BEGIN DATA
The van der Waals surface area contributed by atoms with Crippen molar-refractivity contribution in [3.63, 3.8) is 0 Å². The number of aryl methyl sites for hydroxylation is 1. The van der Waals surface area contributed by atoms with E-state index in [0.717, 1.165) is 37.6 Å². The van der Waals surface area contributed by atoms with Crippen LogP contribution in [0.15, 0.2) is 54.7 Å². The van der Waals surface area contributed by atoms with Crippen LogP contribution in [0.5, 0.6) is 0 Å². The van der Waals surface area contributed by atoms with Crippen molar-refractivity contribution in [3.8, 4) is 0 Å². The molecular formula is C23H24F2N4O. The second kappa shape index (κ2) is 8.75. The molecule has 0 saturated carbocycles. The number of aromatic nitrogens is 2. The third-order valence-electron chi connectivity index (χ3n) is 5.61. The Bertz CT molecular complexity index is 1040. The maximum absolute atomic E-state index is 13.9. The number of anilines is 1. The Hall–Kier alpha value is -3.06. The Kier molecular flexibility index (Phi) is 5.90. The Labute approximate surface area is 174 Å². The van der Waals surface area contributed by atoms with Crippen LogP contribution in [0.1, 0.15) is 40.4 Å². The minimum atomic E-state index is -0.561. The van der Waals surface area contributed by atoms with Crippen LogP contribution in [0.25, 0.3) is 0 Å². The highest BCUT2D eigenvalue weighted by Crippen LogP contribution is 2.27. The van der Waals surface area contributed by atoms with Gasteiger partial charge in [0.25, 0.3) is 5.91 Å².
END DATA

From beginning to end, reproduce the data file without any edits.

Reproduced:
The van der Waals surface area contributed by atoms with Crippen molar-refractivity contribution in [3.63, 3.8) is 0 Å². The number of aryl methyl sites for hydroxylation is 1. The van der Waals surface area contributed by atoms with E-state index in [0.717, 1.165) is 37.6 Å². The van der Waals surface area contributed by atoms with Crippen LogP contribution in [0.15, 0.2) is 54.7 Å². The van der Waals surface area contributed by atoms with Crippen LogP contribution in [0.5, 0.6) is 0 Å². The van der Waals surface area contributed by atoms with Crippen molar-refractivity contribution in [3.8, 4) is 0 Å². The molecular formula is C23H24F2N4O. The second kappa shape index (κ2) is 8.75. The molecule has 0 saturated carbocycles. The number of aromatic nitrogens is 2. The third-order valence-electron chi connectivity index (χ3n) is 5.61. The Bertz CT molecular complexity index is 1040. The maximum absolute atomic E-state index is 13.9. The number of anilines is 1. The Hall–Kier alpha value is -3.06. The Kier molecular flexibility index (Phi) is 5.90. The Labute approximate surface area is 174 Å². The van der Waals surface area contributed by atoms with Crippen LogP contribution in [0.1, 0.15) is 40.4 Å². The minimum atomic E-state index is -0.561. The van der Waals surface area contributed by atoms with Crippen LogP contribution in [0.25, 0.3) is 0 Å². The highest BCUT2D eigenvalue weighted by Crippen LogP contribution is 2.27. The van der Waals surface area contributed by atoms with Gasteiger partial charge in [0.25, 0.3) is 5.91 Å².